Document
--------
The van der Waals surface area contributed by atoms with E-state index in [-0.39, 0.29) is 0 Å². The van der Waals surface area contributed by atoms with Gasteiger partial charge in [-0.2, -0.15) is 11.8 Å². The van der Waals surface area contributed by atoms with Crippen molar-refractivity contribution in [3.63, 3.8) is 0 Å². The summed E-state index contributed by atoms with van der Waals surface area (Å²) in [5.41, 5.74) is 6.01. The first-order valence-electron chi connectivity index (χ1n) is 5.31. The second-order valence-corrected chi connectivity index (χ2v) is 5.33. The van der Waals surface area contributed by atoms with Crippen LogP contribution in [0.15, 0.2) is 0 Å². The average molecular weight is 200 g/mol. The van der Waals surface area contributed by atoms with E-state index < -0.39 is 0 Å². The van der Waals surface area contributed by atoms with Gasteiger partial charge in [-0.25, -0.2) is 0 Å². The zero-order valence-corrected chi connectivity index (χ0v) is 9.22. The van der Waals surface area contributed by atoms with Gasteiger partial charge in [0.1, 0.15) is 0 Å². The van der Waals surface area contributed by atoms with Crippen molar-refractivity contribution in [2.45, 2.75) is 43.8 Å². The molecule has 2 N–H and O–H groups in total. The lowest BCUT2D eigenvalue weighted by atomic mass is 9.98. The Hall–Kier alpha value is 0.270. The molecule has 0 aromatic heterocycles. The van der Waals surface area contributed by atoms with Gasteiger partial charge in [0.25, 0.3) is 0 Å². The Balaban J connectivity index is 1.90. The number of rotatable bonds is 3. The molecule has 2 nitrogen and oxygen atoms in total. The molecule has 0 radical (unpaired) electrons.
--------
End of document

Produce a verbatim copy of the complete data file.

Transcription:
The van der Waals surface area contributed by atoms with E-state index in [-0.39, 0.29) is 0 Å². The van der Waals surface area contributed by atoms with Gasteiger partial charge in [-0.2, -0.15) is 11.8 Å². The van der Waals surface area contributed by atoms with Crippen molar-refractivity contribution in [3.63, 3.8) is 0 Å². The summed E-state index contributed by atoms with van der Waals surface area (Å²) in [5.41, 5.74) is 6.01. The first-order valence-electron chi connectivity index (χ1n) is 5.31. The second-order valence-corrected chi connectivity index (χ2v) is 5.33. The van der Waals surface area contributed by atoms with Crippen LogP contribution in [0.15, 0.2) is 0 Å². The average molecular weight is 200 g/mol. The van der Waals surface area contributed by atoms with E-state index < -0.39 is 0 Å². The van der Waals surface area contributed by atoms with Gasteiger partial charge in [-0.25, -0.2) is 0 Å². The zero-order valence-corrected chi connectivity index (χ0v) is 9.22. The van der Waals surface area contributed by atoms with Gasteiger partial charge in [0.1, 0.15) is 0 Å². The van der Waals surface area contributed by atoms with Crippen molar-refractivity contribution in [2.45, 2.75) is 43.8 Å². The molecule has 2 N–H and O–H groups in total. The lowest BCUT2D eigenvalue weighted by atomic mass is 9.98. The Hall–Kier alpha value is 0.270. The molecule has 0 aromatic heterocycles. The van der Waals surface area contributed by atoms with Gasteiger partial charge in [0.25, 0.3) is 0 Å². The Balaban J connectivity index is 1.90. The number of rotatable bonds is 3. The molecule has 2 nitrogen and oxygen atoms in total. The molecule has 0 radical (unpaired) electrons.